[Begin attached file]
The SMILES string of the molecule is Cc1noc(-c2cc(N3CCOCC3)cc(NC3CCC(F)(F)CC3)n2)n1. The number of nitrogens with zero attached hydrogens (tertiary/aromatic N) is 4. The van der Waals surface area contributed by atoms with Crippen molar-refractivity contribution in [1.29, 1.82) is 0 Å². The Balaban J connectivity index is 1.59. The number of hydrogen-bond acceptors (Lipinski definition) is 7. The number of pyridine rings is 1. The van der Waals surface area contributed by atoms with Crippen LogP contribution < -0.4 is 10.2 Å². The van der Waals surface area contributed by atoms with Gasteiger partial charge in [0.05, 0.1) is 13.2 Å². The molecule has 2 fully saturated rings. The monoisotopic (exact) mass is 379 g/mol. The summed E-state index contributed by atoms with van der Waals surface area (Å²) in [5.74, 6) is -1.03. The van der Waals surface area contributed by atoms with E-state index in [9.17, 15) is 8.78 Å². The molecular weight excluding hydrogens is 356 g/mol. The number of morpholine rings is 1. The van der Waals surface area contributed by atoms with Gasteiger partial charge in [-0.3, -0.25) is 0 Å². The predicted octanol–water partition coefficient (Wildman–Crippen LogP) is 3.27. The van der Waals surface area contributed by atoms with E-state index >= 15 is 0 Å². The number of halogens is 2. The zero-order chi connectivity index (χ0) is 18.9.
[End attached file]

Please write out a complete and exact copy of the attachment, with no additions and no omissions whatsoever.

The SMILES string of the molecule is Cc1noc(-c2cc(N3CCOCC3)cc(NC3CCC(F)(F)CC3)n2)n1. The number of nitrogens with zero attached hydrogens (tertiary/aromatic N) is 4. The van der Waals surface area contributed by atoms with Crippen molar-refractivity contribution in [1.29, 1.82) is 0 Å². The Balaban J connectivity index is 1.59. The number of hydrogen-bond acceptors (Lipinski definition) is 7. The number of pyridine rings is 1. The van der Waals surface area contributed by atoms with Crippen LogP contribution < -0.4 is 10.2 Å². The van der Waals surface area contributed by atoms with Gasteiger partial charge in [0.05, 0.1) is 13.2 Å². The molecule has 2 fully saturated rings. The monoisotopic (exact) mass is 379 g/mol. The summed E-state index contributed by atoms with van der Waals surface area (Å²) in [5.74, 6) is -1.03. The van der Waals surface area contributed by atoms with E-state index in [9.17, 15) is 8.78 Å². The molecular weight excluding hydrogens is 356 g/mol. The number of morpholine rings is 1. The van der Waals surface area contributed by atoms with Gasteiger partial charge in [-0.3, -0.25) is 0 Å². The predicted octanol–water partition coefficient (Wildman–Crippen LogP) is 3.27. The van der Waals surface area contributed by atoms with E-state index >= 15 is 0 Å². The number of halogens is 2. The zero-order chi connectivity index (χ0) is 18.9.